1. Excellent advice. Coming from a Kindergarten teacher, (i have spent 30 years in the classroom, 18 of those in K) Mom of 3, and abuela of 2– the most important of all of the things you listed is to breathe. We all forget to sometimes. This is a very different set of circumstances and perfection is NOT going to happen. If it does…who are you? I really need to know. Take time to enjoy all those little things your little people do because in the blink of an eye they will no longer be little people and then you will have missed the boat

  2. Love it!

    You reached the conclusions I arrived at by week 3 – the competitive, perfectionist, “m.o.” was not working for me any longer – did it ever work?

    Now, I pace myself, pay attention to the children’s needs and go with the flow.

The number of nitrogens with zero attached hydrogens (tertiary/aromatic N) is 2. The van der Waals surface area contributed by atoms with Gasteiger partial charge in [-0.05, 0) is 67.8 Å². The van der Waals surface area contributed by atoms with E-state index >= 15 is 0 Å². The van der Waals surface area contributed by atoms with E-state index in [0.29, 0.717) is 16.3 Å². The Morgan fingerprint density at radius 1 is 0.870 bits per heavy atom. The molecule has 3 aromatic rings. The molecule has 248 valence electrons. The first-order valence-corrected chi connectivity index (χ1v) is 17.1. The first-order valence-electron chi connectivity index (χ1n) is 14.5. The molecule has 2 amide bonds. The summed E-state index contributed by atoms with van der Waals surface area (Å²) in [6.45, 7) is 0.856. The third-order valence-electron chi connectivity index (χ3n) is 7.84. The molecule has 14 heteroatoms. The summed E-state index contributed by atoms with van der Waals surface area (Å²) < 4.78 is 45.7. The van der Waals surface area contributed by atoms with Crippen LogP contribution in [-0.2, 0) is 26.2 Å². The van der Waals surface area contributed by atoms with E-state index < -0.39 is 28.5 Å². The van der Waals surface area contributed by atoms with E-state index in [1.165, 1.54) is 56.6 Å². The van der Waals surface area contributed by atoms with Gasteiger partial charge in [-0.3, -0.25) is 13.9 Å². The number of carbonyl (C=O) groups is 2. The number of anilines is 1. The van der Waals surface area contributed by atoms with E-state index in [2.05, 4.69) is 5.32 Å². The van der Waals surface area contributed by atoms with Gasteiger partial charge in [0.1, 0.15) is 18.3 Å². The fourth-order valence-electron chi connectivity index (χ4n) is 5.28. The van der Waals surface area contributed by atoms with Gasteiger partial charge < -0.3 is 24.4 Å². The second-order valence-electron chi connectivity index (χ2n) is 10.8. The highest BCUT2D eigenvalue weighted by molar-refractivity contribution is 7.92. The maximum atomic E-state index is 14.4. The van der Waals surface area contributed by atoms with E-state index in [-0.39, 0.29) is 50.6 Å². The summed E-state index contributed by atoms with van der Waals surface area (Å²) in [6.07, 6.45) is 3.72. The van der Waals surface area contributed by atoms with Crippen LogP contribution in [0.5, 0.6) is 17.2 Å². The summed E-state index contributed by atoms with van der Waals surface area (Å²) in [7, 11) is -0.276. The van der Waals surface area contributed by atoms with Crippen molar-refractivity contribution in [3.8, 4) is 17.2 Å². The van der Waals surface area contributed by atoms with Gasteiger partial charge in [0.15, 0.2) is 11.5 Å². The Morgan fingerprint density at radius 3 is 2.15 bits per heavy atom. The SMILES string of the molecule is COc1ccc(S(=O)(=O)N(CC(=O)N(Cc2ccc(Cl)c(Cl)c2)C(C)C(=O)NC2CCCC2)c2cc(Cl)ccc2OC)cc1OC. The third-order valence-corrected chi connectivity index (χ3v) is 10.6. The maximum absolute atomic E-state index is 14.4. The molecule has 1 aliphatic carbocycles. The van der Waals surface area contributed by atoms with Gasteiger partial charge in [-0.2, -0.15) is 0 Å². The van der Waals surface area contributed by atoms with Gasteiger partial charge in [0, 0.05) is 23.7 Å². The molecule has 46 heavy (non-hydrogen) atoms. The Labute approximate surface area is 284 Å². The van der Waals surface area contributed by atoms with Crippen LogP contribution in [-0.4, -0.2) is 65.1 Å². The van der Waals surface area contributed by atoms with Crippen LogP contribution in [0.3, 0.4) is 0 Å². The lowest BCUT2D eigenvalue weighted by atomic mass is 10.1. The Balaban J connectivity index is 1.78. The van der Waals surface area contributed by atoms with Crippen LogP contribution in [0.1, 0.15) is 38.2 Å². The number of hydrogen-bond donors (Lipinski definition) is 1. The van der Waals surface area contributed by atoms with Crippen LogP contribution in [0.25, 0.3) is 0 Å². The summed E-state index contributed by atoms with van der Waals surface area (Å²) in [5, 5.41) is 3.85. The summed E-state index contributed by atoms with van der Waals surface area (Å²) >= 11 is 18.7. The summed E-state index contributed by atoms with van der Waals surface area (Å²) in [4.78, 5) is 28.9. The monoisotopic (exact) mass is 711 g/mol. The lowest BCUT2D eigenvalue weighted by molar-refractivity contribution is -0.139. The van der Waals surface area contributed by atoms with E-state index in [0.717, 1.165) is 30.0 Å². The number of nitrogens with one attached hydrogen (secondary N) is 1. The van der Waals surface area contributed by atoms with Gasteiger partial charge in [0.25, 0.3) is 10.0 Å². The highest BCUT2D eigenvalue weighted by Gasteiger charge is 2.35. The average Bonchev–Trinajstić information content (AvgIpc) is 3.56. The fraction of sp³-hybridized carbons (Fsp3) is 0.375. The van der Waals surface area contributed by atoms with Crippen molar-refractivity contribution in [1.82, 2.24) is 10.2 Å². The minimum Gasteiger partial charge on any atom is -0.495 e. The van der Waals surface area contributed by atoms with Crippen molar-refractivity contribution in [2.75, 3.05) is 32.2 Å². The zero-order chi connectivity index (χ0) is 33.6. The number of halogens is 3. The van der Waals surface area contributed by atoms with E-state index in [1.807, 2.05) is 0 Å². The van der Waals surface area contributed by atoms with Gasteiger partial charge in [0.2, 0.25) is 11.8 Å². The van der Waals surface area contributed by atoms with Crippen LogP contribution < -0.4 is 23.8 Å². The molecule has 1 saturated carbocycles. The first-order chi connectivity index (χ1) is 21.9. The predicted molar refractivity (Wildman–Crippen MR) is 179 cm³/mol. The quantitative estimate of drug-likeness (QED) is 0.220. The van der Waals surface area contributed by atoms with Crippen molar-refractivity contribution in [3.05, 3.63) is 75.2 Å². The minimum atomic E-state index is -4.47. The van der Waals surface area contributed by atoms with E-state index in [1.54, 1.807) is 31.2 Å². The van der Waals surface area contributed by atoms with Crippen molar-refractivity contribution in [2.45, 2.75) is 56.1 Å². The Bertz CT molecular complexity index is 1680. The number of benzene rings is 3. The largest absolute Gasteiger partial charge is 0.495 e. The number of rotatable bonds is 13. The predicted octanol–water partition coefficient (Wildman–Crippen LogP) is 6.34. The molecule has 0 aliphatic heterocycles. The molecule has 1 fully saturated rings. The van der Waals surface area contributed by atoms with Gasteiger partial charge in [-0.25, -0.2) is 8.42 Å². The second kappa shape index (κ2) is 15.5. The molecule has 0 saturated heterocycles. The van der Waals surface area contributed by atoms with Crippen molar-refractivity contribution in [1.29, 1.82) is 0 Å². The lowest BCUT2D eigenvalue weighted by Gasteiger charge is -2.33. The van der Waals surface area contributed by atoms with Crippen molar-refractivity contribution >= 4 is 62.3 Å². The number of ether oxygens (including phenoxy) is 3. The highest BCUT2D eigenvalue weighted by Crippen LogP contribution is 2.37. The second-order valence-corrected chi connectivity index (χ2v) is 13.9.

I use the Langley lessons as a guide – as possibilities versus mandatory activities.

    I notice the zoom calls create conflicting and troubling emotions for my granddaughter- so now, I make sure after the call we play or eat or go outside so she can sort out why she cannot touch her friends, her teachers.

    These are challenging times full of
    opportunities to love more – laugh more and know the world will not end when a class lesson remains on the open list.

    May your days be joyful with an abundance of hugs.

    Peace,
    Karen

    1. I think it’s especially hard for type A+ caregivers because we don’t want to drop any balls, at any time. And, we want to make sure that kids don’t miss anything. We just need to learn to take bigger breaths.